It's been 15 years since Google Maps was launched by Australian software engineer Noel Gordon, Stephen Ma, and Danish-born Rasmussen brothers Lars and Jens.
"What I remember that day mostly was that we had, what we considered, a pretty amazing launch. We served some 10 million maps on the very first day. A year later we were doing 60 million maps a day, and today it's over a billion people using Maps every day," recalls Gordon, who is also now a software engineer at Google.
The copy of the earliest sketch was drawn up during a period when the team of four were trying to sell their idea to Google's co-founder Larry Page, who later told them: "We like the web".
"The surprising thing is that we wrapped all this up and put it into a web browser, which had never been done before. This made maps fast and fluid, and it was a completely different experience and no one had seen this before … The fluid experience was the most important thing about maps," Gordon said.
Google Maps was launched incrementally. According to Gordon, it was mainly because at that time, Google did not have all the world's data yet, and therefore it was impossible to map everything at the get-go.
Unlike other maps that existed in 2005, Google Maps was designed in a way that featured all the "intricacies of our drawing", Gordon explained.
The image pictured is an example of the attention to detail that was added to Google Maps at the time. It's the junction going into the San Francisco International Airport, featuring all the roads going under and over it.
"If you look at the United States at the time, maps were just drawn as single solid lines. We decided to draw maps at a much higher-level … We looked at the quality features of the maps and we thought they were low [quality], and we decided to list the quality of maps in a different class."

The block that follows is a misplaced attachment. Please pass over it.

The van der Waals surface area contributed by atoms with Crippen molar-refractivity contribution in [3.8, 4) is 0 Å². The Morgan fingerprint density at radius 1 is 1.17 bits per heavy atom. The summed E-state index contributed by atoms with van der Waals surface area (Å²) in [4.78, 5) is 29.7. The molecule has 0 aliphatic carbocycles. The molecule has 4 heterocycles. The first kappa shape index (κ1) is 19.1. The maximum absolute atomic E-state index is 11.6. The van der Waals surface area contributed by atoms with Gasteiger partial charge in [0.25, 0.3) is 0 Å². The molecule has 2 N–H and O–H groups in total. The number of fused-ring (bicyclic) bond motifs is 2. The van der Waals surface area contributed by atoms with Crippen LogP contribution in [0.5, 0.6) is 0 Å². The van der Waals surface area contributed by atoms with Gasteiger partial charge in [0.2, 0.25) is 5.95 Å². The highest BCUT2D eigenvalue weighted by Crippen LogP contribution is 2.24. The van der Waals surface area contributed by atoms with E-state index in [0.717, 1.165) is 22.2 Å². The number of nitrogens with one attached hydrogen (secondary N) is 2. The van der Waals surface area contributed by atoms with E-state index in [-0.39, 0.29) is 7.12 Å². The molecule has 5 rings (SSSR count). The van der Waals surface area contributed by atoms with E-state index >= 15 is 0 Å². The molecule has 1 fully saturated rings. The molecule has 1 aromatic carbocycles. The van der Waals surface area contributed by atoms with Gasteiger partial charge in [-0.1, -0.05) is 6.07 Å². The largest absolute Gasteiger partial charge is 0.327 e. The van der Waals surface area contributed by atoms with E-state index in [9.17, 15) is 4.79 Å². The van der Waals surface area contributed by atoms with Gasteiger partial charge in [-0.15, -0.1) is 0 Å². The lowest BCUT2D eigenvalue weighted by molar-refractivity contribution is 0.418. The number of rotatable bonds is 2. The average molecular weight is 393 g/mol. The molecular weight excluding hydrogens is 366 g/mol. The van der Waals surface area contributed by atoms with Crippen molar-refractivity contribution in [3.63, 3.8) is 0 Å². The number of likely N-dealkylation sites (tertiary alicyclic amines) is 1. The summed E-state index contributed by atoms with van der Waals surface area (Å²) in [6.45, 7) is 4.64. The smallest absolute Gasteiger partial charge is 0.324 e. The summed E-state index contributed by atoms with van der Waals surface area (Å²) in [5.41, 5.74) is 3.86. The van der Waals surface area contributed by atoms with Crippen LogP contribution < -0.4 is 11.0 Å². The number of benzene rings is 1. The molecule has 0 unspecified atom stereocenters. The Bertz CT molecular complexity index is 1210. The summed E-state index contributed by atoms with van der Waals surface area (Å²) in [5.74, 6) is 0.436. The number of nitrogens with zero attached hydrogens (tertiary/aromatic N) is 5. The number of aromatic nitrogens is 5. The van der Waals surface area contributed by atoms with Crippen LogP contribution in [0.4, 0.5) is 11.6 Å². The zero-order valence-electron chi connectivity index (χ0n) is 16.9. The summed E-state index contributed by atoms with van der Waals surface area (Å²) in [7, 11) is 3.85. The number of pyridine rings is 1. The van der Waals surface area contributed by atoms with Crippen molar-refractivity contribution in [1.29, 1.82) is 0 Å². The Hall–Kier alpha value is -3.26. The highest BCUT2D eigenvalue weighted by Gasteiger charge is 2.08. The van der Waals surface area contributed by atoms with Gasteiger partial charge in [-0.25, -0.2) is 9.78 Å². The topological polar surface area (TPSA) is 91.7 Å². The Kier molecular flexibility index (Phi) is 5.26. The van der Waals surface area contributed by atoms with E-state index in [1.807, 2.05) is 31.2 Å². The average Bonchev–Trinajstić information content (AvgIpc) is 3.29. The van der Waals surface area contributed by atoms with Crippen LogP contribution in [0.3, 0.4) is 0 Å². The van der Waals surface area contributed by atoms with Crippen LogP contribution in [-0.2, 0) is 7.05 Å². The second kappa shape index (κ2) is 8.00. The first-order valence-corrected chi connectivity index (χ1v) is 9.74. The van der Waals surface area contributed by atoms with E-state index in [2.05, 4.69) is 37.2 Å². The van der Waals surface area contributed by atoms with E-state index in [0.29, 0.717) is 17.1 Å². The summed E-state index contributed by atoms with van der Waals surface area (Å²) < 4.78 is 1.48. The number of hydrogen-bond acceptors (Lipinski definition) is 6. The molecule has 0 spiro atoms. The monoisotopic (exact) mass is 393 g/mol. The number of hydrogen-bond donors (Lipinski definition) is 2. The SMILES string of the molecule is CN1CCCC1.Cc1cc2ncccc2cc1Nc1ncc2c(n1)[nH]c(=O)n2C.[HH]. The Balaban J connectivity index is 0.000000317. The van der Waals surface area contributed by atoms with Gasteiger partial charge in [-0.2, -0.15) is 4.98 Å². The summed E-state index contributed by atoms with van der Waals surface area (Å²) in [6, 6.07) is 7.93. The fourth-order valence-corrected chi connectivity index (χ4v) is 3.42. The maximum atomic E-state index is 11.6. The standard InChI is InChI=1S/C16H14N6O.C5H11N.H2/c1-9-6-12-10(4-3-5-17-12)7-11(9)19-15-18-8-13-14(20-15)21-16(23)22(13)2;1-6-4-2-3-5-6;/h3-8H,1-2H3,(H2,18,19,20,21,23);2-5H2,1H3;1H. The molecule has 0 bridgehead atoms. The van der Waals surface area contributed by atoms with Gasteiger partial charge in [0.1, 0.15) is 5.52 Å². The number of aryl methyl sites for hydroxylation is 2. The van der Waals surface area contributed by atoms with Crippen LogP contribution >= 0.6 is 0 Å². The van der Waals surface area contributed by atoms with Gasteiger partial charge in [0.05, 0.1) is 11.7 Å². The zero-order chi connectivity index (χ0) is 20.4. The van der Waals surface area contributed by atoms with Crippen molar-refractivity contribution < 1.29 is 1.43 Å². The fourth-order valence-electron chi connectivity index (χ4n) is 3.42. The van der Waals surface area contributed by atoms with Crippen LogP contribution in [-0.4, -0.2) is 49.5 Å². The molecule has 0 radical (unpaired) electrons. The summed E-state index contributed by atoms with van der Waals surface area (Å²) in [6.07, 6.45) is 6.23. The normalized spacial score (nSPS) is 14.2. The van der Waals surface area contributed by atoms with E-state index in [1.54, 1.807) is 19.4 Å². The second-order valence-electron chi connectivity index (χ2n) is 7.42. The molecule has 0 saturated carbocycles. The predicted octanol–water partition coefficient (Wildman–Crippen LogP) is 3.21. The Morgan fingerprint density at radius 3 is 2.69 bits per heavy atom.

While the behind-the-scenes technology work continued, Gordon admitted time was also spent debating about the name of the product.
"The funny thing here is that I remember we had a lot of internal debates and a lot of external debates about what should we call this product. We started off as Google Maps … and we vacillated on the name a little bit, until we said, 'enough'," he said.
To mark the occasion, the name was set in stone -- literally -- which remains on display at Google HQ.
The iconic Google Maps push pin was designed by Rasmussen, which Gordon attributed to as "a fantastic job of showing you something's right there", but "totally out of the way and not interfering with what you're looking at. It's a beautiful piece of design".
As part of a slew of updates that Google Maps announced to mark 15 years since its launch, the technology giant has given the Maps icon a refresh.
"The new icon keeps a really core part of something that was always there in Google Maps from the very first days and the map in itself," Google product management director Oren Naim said.
"But we also think that the map actually reflects really where we're going with the product itself. It's not only about directions, it's not only about getting from A to B, but it's about helping you find new places to go to, it's helping you decide where is it that you should go and, ultimately, helping you explore the world."